It may exceed the chart on spans,but the charts don't list all Doug Fir.

  7. #7
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    Just checked the AWC span chart and #1 Doug Fir-Larch spans 21' so that helps.

  8. #8
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    Quote Originally Posted by Jason Beam View Post
    When you say I-Joist, are thost them things with a board on top and a board on bottom with a web of OSB in between?

    If so, I say run from them. The only reason I needed to hear to condemn them forever in my mind was: Firefighters. Should, god forbid, your place catch on fire, those webs are GONE shockingly fast. This leaves your entire span supported by a couple 2x3's. A solid 2x will actually smolder for a LONG time before it's structural integrity is compromised appreciably.

    If yer taklin' somethin' different, then ignore me. I dunno about scissor joists and such.
    Jason,
    Do you have research to back up your statements above? I would say that I joists and are mostly used in commercial construction but are also used in residential construction moreso now-a-days. Someone may correct but i believe that the webs are not just osb which has been cut down.

    If there were that much of a problem with firefighters or fires I would think the firefighters would push to not be able to use them in construction at all.

    As to the OP's question. If you are only going to use the space as storage space I would go with the 2x12's if the capacity meets the spans you have planned out. If you are going to be using the space as occupied space I would consider the I-Joists because you will get a stiffer floor. A lot still depends on the spans etc. If you push the limits of the joists, either I-joists or lumber, you will have a bouncy floor.

    Another option would be to use the 2x material as joists but still use LVL's for your girders. I would have to see a plan to really get an understanding of what would be best. You have to decide if you want open space below or if you can stand more columns.

    One advantage of the engineered lumber is that they do work exactly like traditional lumber. Some of the hangers are a bit bigger...I think Jim hit the nail on the head that you can drill holes in the webs, make sure you follow the manuf. recommendations, to allow for pipes, cables etc.

    Greg

  9. #9
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    I have a google search ... it's enough for me.

    http://www.google.com/search?hl=en&q...=Google+Search

    I've heard firsthand from firefighters who've been injured due to a floor collapsing underneath them. It's fairly well known, as far as I can tell.

    I don't need more than that.
    Jason Beam
    Sacramento, CA

  10. #10
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    The fire fighting business is hazardous at times. A lot more houses are built around here with engineered I joists then any type of solid wood. If the fire gets to the point where it is starting to destroy the web I would have to say it is well along and the structure is already in big trouble.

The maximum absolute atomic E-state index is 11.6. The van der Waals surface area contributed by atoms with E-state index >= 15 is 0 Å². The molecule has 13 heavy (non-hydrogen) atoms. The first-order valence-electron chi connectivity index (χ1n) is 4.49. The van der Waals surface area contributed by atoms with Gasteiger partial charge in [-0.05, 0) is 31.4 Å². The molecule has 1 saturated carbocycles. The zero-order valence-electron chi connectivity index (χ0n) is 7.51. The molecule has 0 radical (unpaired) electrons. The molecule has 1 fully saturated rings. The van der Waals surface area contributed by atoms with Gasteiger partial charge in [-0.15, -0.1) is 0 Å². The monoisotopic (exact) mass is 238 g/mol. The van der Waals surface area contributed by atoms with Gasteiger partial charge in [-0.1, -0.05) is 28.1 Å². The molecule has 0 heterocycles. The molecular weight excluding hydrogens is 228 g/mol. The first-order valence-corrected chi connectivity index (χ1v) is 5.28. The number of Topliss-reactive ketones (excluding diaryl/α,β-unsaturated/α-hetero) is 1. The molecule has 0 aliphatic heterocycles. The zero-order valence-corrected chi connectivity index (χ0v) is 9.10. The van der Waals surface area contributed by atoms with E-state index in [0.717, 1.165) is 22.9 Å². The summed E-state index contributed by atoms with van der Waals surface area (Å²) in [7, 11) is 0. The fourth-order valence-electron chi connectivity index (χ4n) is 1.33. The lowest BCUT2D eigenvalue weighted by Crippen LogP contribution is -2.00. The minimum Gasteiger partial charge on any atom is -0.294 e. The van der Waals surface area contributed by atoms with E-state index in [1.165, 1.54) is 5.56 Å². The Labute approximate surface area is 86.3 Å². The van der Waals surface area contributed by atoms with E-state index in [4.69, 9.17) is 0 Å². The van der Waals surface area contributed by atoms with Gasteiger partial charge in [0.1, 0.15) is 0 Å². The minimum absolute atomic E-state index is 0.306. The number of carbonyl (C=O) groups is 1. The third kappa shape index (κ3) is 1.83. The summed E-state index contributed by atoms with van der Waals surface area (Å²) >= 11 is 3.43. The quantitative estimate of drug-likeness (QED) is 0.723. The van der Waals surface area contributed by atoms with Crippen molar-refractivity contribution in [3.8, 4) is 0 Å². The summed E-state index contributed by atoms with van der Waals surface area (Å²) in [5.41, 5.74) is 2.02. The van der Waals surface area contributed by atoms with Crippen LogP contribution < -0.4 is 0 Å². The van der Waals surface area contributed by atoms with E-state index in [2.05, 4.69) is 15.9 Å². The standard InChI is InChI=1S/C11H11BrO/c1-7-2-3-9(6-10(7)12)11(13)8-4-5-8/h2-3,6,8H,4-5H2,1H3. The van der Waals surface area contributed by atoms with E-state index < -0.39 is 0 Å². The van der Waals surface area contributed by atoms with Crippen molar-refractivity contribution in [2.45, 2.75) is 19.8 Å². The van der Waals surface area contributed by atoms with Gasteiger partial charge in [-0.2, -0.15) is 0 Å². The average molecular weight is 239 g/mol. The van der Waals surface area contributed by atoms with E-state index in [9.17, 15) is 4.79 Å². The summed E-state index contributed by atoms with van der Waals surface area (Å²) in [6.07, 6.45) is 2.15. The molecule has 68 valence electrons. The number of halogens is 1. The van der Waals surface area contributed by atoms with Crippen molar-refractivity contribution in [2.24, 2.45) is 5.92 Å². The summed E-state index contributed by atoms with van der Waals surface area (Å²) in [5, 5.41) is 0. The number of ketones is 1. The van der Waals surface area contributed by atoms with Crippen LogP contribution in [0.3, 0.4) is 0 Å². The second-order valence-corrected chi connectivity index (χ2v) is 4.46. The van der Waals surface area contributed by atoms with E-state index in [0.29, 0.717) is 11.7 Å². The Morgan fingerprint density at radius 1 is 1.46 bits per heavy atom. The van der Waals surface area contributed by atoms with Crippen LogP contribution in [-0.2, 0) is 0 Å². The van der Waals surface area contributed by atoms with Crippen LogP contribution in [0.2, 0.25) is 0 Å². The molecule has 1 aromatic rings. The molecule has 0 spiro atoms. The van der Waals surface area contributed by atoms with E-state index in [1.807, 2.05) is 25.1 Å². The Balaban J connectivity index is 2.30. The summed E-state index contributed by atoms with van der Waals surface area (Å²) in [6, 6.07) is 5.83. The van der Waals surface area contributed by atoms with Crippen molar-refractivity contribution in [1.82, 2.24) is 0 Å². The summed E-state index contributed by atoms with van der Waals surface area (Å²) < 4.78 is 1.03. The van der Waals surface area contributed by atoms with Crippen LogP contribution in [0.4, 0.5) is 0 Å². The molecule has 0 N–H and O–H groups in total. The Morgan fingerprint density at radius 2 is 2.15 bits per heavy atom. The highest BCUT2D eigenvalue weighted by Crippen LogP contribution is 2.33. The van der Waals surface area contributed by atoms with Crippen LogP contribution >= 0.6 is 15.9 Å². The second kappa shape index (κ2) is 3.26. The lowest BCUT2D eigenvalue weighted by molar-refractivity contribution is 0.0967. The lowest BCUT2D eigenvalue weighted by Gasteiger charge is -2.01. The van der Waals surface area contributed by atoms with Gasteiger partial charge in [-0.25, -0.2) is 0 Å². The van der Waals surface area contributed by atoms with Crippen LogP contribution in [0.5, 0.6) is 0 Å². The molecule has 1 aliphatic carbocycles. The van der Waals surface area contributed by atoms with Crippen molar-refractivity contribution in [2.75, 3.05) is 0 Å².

I am going to run it by a couple friends (who range from firefighter to chief) in a couple departments and see what they say.

    As for using them, they are easy to handle and install. If it is live load (you will be working in there) make sure you over size them and the beams. For just storage it isn't as bad since bounce isn't a problem.

    Span tables use different amounts depending on the amount of deflection allowable. I don't recall if it is i360 or l360 but that would be 1/360th of the span for deflection in the center. A 22 foot span with i360 is nearly 3/4" deflection. That would feel very springy under foot.

    Joe
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  11. #11
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    Quote Originally Posted by Greg Cuetara View Post

    Another option would be to use the 2x material as joists but still use LVL's for your girders. I would have to see a plan to really get an understanding of what would be best. You have to decide if you want open space below or if you can stand more columns.




    Greg
    Greg,
    My shop is built like a pole barn, but with 7-steel posts on a foundation for "poles".
    My site made beams made of 4-2x12's would span 14' between my existing steel posts that are in the side walls. The beams would be supported by blocking down to the foundation on each end and in the center.

    The 19' long 2x12 joists are supported on each end by these beams. There are no posts in the middle of the 19' span, so the first floor is all open.


    This is a tiny plan view. The x's are corner posts, the o's are center posts and the dashes are the 14' long beams. There's a large garage door opening on the right hand end.

    x---o---x
    o
    x---o---x